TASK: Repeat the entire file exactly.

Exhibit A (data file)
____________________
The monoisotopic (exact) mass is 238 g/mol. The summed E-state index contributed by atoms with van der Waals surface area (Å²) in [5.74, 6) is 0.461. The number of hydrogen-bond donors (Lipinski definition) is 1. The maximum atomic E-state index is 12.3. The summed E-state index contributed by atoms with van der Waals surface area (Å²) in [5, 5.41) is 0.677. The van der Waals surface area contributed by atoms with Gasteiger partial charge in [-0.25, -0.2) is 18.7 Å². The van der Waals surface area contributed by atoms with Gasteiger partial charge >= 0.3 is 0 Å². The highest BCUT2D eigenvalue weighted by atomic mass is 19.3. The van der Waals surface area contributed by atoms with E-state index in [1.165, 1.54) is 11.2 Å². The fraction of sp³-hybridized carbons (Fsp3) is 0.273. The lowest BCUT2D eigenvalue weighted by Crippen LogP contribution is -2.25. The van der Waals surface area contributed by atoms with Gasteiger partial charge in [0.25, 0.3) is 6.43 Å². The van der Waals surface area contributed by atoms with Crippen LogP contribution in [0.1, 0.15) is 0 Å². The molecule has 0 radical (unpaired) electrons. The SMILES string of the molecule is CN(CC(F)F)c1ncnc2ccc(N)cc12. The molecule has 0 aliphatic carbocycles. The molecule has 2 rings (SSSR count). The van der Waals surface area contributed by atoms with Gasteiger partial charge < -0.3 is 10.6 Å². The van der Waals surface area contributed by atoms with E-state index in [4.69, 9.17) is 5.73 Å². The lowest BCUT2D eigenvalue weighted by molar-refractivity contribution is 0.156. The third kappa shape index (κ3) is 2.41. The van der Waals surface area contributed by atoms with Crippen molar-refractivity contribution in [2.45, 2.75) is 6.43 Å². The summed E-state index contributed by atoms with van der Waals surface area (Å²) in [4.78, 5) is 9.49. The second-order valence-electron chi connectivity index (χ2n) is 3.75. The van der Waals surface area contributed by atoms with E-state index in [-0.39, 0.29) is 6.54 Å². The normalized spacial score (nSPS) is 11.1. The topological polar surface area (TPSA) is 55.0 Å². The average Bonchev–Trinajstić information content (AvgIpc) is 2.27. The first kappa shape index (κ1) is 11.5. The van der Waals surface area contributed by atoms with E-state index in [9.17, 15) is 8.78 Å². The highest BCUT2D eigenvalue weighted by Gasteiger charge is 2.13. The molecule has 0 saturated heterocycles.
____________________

The monoisotopic (exact) mass is 238 g/mol. The summed E-state index contributed by atoms with van der Waals surface area (Å²) in [5.74, 6) is 0.461. The number of hydrogen-bond donors (Lipinski definition) is 1. The maximum atomic E-state index is 12.3. The summed E-state index contributed by atoms with van der Waals surface area (Å²) in [5, 5.41) is 0.677. The van der Waals surface area contributed by atoms with Gasteiger partial charge in [-0.25, -0.2) is 18.7 Å². The van der Waals surface area contributed by atoms with Gasteiger partial charge >= 0.3 is 0 Å². The highest BCUT2D eigenvalue weighted by atomic mass is 19.3. The van der Waals surface area contributed by atoms with E-state index in [1.165, 1.54) is 11.2 Å². The fraction of sp³-hybridized carbons (Fsp3) is 0.273. The lowest BCUT2D eigenvalue weighted by Crippen LogP contribution is -2.25. The van der Waals surface area contributed by atoms with Gasteiger partial charge in [0.25, 0.3) is 6.43 Å². The van der Waals surface area contributed by atoms with Crippen LogP contribution in [0.1, 0.15) is 0 Å². The molecule has 0 radical (unpaired) electrons. The SMILES string of the molecule is CN(CC(F)F)c1ncnc2ccc(N)cc12. The molecule has 0 aliphatic carbocycles. The molecule has 2 rings (SSSR count). The van der Waals surface area contributed by atoms with Gasteiger partial charge < -0.3 is 10.6 Å². The van der Waals surface area contributed by atoms with E-state index in [4.69, 9.17) is 5.73 Å². The lowest BCUT2D eigenvalue weighted by molar-refractivity contribution is 0.156. The third kappa shape index (κ3) is 2.41. The van der Waals surface area contributed by atoms with Crippen molar-refractivity contribution in [2.45, 2.75) is 6.43 Å². The summed E-state index contributed by atoms with van der Waals surface area (Å²) in [4.78, 5) is 9.49. The second-order valence-electron chi connectivity index (χ2n) is 3.75. The van der Waals surface area contributed by atoms with E-state index in [-0.39, 0.29) is 6.54 Å². The normalized spacial score (nSPS) is 11.1. The topological polar surface area (TPSA) is 55.0 Å². The average Bonchev–Trinajstić information content (AvgIpc) is 2.27. The first kappa shape index (κ1) is 11.5. The van der Waals surface area contributed by atoms with E-state index in [9.17, 15) is 8.78 Å². The highest BCUT2D eigenvalue weighted by Gasteiger charge is 2.13. The molecule has 0 saturated heterocycles.